Scanning APIs with Burp Scanner
Last updated: October 26, 2021
Read time: 3 Minutes
Burp Scanner is able to scan JSON-based API definitions for vulnerabilities. By default, the crawler attempts to parse any API definitions that it encounters to identify potential endpoints, along with their supported methods and parameters. You can also explicitly provide the URL of an API definition when launching a scan. Based on the endpoints that it discovers, Burp Scanner is then able to derive new locations to crawl and audit.
Just as when scanning any other part of an application, the same set of requests used during the crawl phase will also be used for auditing the API endpoints.
If you prefer, you can disable API scanning by deselecting the "Parse API definitions" crawl option in your scan configuration. You can find this option under "Miscellaneous".
Prerequisites for API scanning
Burp Scanner needs to be able to parse an API definition in order to scan it. Currently, this is only possible for definitions that meet the following requirements:
The API definition must be an OpenAPI version 3.x.x specification. The crawler uses the
openapikey at the top level of the definition to help identify whether a discovered document is an API definition.
- The API definition must not contain any external references.
Any definitions that do not meet these requirements will be skipped during the scan.
Deriving locations from an API definition
When parsing the API definition, the crawler will often create multiple locations for each endpoint. If an endpoint supports more than one method, a separate location is created for each of them. Similarly, if more than one API server is in scope, a single method and endpoint combination produces separate locations representing the same call to each distinct server.
For example, let's say a given endpoint supports both the
PUT methods. If only one server is in scope, two locations would be derived from this endpoint. However, if there are three servers, this would result in a total of six new locations.
Parameter handling during API scans
During the crawl, the way that parameters are defined for each endpoint influences the number of requests that Burp Scanner sends:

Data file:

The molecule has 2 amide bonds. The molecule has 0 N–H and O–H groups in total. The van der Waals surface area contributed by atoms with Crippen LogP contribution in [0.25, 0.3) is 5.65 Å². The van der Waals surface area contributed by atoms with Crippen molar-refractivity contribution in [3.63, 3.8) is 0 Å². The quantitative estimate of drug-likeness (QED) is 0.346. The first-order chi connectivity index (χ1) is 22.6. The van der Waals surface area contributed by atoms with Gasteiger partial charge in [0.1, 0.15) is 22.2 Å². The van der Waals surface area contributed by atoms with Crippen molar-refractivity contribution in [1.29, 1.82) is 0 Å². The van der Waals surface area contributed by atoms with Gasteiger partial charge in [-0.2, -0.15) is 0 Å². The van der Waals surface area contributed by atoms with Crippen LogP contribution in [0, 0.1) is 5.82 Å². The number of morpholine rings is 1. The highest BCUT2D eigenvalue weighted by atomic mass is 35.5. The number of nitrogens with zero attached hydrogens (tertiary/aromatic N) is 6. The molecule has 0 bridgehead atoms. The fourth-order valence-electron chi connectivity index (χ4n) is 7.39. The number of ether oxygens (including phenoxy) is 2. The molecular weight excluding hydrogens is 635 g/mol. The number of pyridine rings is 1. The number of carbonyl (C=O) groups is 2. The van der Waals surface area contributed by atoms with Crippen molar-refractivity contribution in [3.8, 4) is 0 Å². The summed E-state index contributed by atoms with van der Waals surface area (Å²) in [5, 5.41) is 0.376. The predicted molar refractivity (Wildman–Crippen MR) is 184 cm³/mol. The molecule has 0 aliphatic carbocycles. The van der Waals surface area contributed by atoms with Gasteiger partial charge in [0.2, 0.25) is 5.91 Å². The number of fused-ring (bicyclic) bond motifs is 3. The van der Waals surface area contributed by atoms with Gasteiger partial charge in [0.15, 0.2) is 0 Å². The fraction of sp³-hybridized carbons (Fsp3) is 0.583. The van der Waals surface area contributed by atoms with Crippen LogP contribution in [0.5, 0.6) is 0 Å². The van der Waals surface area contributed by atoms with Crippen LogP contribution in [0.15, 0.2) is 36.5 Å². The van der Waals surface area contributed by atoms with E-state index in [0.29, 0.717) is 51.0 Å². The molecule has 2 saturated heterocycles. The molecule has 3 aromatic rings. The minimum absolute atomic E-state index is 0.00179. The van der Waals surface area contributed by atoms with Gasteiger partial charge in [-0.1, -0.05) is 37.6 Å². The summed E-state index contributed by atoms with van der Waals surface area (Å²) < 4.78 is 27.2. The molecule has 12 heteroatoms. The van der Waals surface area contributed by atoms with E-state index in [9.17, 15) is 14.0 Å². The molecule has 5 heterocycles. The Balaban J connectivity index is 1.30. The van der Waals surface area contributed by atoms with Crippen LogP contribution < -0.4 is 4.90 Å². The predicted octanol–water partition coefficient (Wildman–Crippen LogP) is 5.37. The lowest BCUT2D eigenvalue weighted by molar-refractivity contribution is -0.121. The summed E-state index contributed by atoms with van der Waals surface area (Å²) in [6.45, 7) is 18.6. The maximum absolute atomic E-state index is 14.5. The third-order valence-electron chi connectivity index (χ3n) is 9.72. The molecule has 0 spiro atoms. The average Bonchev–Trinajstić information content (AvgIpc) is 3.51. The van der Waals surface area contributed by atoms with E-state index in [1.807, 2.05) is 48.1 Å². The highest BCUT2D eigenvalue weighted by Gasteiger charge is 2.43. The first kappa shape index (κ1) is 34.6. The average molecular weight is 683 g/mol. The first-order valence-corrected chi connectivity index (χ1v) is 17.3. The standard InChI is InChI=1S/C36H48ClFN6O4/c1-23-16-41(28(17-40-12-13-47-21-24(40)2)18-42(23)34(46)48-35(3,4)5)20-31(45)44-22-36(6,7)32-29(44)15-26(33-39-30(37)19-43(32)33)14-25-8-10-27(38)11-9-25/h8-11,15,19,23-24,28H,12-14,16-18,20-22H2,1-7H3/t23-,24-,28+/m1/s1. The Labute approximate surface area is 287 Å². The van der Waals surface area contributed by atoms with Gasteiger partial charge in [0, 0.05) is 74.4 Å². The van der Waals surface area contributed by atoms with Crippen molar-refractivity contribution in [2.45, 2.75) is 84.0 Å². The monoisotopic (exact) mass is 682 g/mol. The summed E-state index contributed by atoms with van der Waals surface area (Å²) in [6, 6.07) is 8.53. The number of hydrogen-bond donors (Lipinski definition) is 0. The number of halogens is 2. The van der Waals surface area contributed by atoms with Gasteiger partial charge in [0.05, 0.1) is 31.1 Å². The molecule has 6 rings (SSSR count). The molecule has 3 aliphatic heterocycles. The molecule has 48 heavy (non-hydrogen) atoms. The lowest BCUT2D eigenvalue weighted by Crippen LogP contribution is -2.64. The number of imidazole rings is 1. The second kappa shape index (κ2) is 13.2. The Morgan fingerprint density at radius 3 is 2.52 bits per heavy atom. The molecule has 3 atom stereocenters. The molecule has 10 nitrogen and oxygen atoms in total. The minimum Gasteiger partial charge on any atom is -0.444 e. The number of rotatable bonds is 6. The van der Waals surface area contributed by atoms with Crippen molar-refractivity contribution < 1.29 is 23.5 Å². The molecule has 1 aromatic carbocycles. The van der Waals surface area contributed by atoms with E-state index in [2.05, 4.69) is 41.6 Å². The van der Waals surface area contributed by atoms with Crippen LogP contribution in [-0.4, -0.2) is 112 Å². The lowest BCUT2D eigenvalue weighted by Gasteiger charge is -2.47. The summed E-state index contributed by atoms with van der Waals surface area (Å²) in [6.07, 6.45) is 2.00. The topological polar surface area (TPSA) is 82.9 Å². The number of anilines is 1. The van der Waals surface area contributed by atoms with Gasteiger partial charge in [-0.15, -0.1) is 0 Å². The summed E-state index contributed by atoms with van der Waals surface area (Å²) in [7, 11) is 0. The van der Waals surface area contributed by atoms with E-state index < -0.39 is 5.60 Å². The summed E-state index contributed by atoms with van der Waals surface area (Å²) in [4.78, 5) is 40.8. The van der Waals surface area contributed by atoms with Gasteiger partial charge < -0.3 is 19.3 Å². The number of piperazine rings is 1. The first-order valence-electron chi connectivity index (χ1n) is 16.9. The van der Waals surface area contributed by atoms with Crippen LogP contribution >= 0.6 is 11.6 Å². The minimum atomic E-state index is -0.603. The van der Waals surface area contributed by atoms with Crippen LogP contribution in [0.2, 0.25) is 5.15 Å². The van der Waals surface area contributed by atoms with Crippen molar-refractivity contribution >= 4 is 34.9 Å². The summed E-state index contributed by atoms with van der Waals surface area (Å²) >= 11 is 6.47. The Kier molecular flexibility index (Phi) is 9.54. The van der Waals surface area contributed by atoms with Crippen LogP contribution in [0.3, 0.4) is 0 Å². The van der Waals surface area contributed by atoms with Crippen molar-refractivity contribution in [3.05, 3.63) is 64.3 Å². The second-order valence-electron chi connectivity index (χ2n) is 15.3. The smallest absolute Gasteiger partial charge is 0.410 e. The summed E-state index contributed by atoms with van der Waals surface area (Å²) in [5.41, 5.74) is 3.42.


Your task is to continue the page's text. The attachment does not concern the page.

- If optional parameters are defined, the crawler will send at least two requests to that endpoint: one request containing only the mandatory parameters and another request that includes all of the optional parameters as well.
- In the case of enumerated types, the crawler will send a separate request for each of the parameter's permitted values.
This helps to ensure maximum coverage of each endpoint.
The values used for the parameters in each request are also determined partly by the API definition. If example values are provided for a parameter, the crawler will use the final example in each case. Otherwise, it will generate a suitable custom value.
Limitations for API scanning
The following limitations apply when the crawler is attempting to parse an API definition. If an endpoint does not conform to these limitations, it will be excluded from the scan. In each case, you can check the event log to see why a particular endpoint was skipped.
- Although the scan will continue to use Burp's normal authentication-handling features, the crawler is currently unable to handle any authentication that is implemented on the endpoint level.
- Server parameters and path parameters are only supported if they are of an enumerated type or if example values are provided in the definition.
Endpoints that require any of the following to be present in the request are not supported:
- Additional HTTP headers
Query or body parameters of the type
array. However, note that JSON body parameters of this type are supported.
Query or body parameters of the type
Query or body parameters with embedded mixed types, for example, JSON parameters in an
Query parameters of the type
JSON. However, note that body parameters of this type are supported.
Body parameters of the type